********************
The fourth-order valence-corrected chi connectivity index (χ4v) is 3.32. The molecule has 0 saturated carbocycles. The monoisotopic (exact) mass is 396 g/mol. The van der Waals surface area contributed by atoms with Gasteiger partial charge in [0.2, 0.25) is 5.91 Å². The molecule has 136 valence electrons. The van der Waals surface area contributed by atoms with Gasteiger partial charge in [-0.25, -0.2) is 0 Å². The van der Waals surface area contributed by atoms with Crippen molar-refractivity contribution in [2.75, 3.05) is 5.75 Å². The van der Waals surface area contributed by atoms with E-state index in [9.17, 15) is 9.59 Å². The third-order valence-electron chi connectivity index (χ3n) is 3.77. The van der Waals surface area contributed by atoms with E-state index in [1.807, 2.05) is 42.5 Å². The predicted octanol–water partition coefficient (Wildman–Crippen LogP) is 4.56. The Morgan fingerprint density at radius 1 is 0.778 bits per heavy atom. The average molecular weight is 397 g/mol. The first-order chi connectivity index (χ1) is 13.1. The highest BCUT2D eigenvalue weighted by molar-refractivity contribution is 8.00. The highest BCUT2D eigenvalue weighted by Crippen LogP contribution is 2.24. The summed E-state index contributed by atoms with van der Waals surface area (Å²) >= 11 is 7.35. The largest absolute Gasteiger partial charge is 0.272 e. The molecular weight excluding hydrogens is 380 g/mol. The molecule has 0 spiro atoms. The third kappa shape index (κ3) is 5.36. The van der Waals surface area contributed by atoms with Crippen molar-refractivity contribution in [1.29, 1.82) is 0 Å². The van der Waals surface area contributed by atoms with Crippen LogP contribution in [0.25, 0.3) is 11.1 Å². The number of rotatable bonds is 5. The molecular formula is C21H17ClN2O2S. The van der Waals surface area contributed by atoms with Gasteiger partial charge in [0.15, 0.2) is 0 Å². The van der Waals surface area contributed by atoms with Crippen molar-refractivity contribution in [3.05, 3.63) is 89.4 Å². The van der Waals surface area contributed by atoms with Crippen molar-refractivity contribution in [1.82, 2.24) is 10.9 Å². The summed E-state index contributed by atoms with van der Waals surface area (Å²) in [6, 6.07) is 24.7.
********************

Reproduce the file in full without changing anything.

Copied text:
The fourth-order valence-corrected chi connectivity index (χ4v) is 3.32. The molecule has 0 saturated carbocycles. The monoisotopic (exact) mass is 396 g/mol. The van der Waals surface area contributed by atoms with Gasteiger partial charge in [0.2, 0.25) is 5.91 Å². The molecule has 136 valence electrons. The van der Waals surface area contributed by atoms with Gasteiger partial charge in [-0.25, -0.2) is 0 Å². The van der Waals surface area contributed by atoms with Crippen molar-refractivity contribution in [2.75, 3.05) is 5.75 Å². The van der Waals surface area contributed by atoms with E-state index in [9.17, 15) is 9.59 Å². The third-order valence-electron chi connectivity index (χ3n) is 3.77. The van der Waals surface area contributed by atoms with E-state index in [1.807, 2.05) is 42.5 Å². The predicted octanol–water partition coefficient (Wildman–Crippen LogP) is 4.56. The Morgan fingerprint density at radius 1 is 0.778 bits per heavy atom. The average molecular weight is 397 g/mol. The first-order chi connectivity index (χ1) is 13.1. The highest BCUT2D eigenvalue weighted by molar-refractivity contribution is 8.00. The highest BCUT2D eigenvalue weighted by Crippen LogP contribution is 2.24. The summed E-state index contributed by atoms with van der Waals surface area (Å²) >= 11 is 7.35. The largest absolute Gasteiger partial charge is 0.272 e. The molecular weight excluding hydrogens is 380 g/mol. The molecule has 0 spiro atoms. The third kappa shape index (κ3) is 5.36. The van der Waals surface area contributed by atoms with Crippen molar-refractivity contribution in [1.29, 1.82) is 0 Å². The van der Waals surface area contributed by atoms with Crippen LogP contribution in [0.25, 0.3) is 11.1 Å². The number of rotatable bonds is 5. The molecular formula is C21H17ClN2O2S. The van der Waals surface area contributed by atoms with Gasteiger partial charge in [0.15, 0.2) is 0 Å². The van der Waals surface area contributed by atoms with Crippen molar-refractivity contribution in [3.05, 3.63) is 89.4 Å². The van der Waals surface area contributed by atoms with Crippen molar-refractivity contribution in [1.82, 2.24) is 10.9 Å². The summed E-state index contributed by atoms with van der Waals surface area (Å²) in [6, 6.07) is 24.7.